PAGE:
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Home Brew Forums > Home Brewing Beer > Brew Science > Ward Labs report and whether I need to treat soft water
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Old 05-11-2011, 05:36 PM   #11
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Grew up there, and still work there. Still hate 66!
If you are coming up here every day from Charlottesville it's not hard to see why.

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Would you mind looking at the attached jpg of my calculation page? With a target SRM of 16 (basic pale ale/IPA), and a target RA of 80, in addition to wanting to get my magnesium up to a minimum of 10 ppm and the Calcium up to a minimum of 50 ppm,
The Palmer spreadsheet has led many a brewer astray. It computes a desired RA based on color. There is, in fact, little relationship between color and RA. Pale ale/IPA is often brewed with negative RA. There is no need to add magnesium as malt is full of it. Getting calcium up is generally a good idea.

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I've basically determined that I need to add the following to an 8 gallon total mash:

2 grams Gypsum
4 grams Calcium Chloride
3 grams Epsom Salts
6 grams baking soda

This results in 11 ppm Mg, 59 ppm Na, 86 RA and a Sulfate to Chloride ratio of "balanced".
Skip the Epsom salts (no harm in adding them if you want to) and absolutely skip the baking soda. This will raise mash pH when in fact you want to lower it. The gypsum and calcium chloride additions are OK but I usually recommend doing a brew without gypsum the first time and then adding the gypsum the second. This is because people frequently do not like the effects of sulfate on hops. How much, if any, sulfate you use is ultimately a matter of personal taste and/or a desire for an authentic beer.

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.I don't really know if any of those counteract each other ???
A lot of brewers seem to think that sulfate chloride ratio is the main determinant of a beers "malty - hoppy" character. This is nonsense IMO. That's why I recommend doing replicate brews with and without sulfate.


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Old 05-11-2011, 06:11 PM   #12
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I would not sweat the RA much. I'd focus on having the minimum of the necessary minerals and hitting the pH. There has been recent conjecture that the So4/CL ratio is not a factor in hoppy vs malty brews, but there is a lot of anecdotal evidence that the two minerals affect the way you taste those flavors. Who knows. I think a high sulfate ratio for hoppy beers might make them seem bright, or maybe harsh, depending on your tastes. Having a lower ratio may make them seem muted, or dull.

I too think it would be an interesting experiment to make the same beer with two different water makeups and see what they taste like in a blind test.


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Old 05-11-2011, 06:14 PM   #13
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I barely have enough time to make a single batch, nevermind two different ones

Thanks for the advice. I am actually going to brew a repeat beer from my last session because it was pretty tasty (Lagunitas IPA clone). For this next batch, I'll just try adding a teaspoon of Calcium Chloride, which I believe works out to about 3.4 grams. That way I can see what the addition of Ca and Cl does to my beer. Then maybe later I'll add sulfates, although I liked the hop aroma of the last one I made with just my standard well water.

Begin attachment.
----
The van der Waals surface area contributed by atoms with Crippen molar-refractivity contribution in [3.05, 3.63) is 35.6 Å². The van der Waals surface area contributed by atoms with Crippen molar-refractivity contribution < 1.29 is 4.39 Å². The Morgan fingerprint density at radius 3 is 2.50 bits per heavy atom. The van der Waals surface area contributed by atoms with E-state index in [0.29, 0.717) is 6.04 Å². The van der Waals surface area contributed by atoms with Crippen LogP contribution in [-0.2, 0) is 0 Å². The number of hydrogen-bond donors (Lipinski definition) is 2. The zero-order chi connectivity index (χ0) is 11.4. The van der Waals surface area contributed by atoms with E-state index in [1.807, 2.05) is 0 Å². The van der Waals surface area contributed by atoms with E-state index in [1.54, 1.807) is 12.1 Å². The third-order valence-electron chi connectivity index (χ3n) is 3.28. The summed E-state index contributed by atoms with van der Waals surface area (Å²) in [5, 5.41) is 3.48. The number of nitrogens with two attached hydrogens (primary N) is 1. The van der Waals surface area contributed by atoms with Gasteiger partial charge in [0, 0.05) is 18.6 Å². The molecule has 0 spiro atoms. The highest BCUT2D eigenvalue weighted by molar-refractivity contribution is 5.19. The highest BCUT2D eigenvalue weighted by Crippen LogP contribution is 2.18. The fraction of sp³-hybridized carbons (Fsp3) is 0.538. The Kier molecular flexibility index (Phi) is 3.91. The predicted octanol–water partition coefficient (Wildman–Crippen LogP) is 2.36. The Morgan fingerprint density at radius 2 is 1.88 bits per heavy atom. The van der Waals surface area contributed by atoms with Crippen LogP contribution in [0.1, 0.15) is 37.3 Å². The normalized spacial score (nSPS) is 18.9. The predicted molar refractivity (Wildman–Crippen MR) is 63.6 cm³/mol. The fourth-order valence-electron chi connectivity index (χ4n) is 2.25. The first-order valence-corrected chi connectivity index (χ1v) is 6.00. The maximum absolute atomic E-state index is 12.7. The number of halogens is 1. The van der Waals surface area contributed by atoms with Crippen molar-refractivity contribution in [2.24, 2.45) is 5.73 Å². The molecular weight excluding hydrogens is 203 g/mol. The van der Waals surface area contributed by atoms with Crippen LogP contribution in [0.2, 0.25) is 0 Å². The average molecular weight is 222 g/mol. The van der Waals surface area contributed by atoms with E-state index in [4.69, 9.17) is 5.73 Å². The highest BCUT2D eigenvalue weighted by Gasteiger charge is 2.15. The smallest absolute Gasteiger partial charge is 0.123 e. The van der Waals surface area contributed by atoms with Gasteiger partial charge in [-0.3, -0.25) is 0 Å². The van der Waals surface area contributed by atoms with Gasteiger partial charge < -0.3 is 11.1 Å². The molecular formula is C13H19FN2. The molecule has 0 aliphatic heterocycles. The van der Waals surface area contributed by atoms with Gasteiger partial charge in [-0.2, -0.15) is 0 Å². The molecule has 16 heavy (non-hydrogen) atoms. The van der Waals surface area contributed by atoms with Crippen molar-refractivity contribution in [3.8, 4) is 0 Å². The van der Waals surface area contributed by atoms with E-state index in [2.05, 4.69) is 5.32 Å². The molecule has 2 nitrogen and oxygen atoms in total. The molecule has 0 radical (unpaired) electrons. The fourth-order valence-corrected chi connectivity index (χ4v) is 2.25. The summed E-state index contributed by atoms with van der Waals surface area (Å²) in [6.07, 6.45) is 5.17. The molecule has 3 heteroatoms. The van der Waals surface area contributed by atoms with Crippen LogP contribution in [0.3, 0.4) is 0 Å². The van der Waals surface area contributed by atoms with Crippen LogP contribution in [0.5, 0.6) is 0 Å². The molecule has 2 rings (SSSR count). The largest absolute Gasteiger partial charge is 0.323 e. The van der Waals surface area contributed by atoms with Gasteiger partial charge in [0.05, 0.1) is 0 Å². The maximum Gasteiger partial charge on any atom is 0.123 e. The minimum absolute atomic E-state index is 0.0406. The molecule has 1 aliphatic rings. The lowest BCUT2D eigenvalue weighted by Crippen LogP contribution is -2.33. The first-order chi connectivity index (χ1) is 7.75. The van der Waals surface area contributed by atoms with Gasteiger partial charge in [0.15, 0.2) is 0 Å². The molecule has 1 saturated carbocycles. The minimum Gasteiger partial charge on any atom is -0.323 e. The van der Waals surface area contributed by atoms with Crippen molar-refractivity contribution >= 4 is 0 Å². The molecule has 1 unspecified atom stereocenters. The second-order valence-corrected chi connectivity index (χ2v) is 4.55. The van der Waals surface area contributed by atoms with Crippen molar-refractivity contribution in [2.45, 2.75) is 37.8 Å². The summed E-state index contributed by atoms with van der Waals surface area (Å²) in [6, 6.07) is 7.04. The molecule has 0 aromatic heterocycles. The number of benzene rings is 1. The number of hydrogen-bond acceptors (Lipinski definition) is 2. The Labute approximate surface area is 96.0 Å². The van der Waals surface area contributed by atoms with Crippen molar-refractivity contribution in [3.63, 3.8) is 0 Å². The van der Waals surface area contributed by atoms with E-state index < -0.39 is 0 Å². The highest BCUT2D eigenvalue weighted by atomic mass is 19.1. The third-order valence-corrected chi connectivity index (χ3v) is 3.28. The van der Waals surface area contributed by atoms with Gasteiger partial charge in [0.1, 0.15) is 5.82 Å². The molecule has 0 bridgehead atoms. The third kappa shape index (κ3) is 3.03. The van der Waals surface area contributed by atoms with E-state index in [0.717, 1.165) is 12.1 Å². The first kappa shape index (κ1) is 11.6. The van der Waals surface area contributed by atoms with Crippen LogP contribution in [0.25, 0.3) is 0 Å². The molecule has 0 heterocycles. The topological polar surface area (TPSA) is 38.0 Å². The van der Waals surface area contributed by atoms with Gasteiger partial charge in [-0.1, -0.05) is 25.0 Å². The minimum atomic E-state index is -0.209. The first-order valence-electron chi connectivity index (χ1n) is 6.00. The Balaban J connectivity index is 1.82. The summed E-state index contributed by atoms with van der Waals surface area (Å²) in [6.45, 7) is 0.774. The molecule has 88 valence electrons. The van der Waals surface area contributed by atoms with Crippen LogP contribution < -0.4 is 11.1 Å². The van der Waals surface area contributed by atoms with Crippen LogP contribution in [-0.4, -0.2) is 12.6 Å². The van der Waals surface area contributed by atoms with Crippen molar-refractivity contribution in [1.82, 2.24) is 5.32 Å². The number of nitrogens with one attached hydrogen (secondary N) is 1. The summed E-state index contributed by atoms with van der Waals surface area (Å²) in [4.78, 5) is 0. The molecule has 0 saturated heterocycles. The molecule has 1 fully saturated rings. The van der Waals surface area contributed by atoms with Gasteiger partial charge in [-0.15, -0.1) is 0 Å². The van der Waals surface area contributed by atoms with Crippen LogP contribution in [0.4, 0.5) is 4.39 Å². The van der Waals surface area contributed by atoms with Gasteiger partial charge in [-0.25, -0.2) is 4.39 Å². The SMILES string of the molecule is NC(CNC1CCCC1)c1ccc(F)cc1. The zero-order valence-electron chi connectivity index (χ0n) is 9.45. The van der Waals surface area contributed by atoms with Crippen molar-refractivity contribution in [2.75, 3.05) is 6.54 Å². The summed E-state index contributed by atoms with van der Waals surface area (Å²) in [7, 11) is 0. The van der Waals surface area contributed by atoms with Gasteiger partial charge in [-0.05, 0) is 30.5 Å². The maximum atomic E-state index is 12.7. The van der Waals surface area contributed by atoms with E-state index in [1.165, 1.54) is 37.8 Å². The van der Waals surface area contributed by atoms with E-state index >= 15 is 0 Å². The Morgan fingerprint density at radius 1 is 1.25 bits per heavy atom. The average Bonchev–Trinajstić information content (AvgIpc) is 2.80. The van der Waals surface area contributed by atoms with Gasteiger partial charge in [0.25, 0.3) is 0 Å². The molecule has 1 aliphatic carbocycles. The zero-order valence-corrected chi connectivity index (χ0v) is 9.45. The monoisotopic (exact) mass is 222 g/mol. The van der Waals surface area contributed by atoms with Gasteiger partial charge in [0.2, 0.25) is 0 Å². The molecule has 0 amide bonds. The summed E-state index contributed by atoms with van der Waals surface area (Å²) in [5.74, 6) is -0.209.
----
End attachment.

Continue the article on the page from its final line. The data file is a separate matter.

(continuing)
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Old 05-11-2011, 08:57 PM   #14
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Regarding Palmer's correlation for RA and beer color, its far too extreme and really can lead brewers astray in the dark range. Listen to AJ and avoid messing with your water too much. Less is more!

Bru'n Water doesn't use a beer color based method of estimating mash pH. It uses a mash grist based method that is far more accurate. There is a large amount of brewing water knowledge that will help you understand what you're doing and why you're doing it. It also has fairly good guidance to help you avoid creating 'soda water'. Download it at the link in my signature line.
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Old 05-12-2011, 01:34 PM   #15
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Regarding Palmer's correlation for RA and beer color, its far too extreme and really can lead brewers astray in the dark range. Listen to AJ and avoid messing with your water too much. Less is more!

Bru'n Water doesn't use a beer color based method of estimating mash pH. It uses a mash grist based method that is far more accurate. There is a large amount of brewing water knowledge that will help you understand what you're doing and why you're doing it. It also has fairly good guidance to help you avoid creating 'soda water'. Download it at the link in my signature line.
Bru'n water is the best of the adjustment spreadsheets IMO. And while it doesn't use color to estimate beer pH, it does list RA so you can see what it's likely to be. There is still a coincidence going on, but I would not use it as a measurement for my beer.

As far as the SO4/CL thing, I don't know if it would affect the aroma or not. I think the minerals tend to have an effect on how the bitterness feels in the mouth when tasting, rather than being a flavor component like aroma. I tend to stick near the middle when figuring this out. Maybe slightly off center for malty or bitter styles, but generally I think "balanced" is a good target to try and hit. I'm not overly found of very bitter beers, and prefer my IPAs to have tons of flavor and aroma rather than tons of bitterness.


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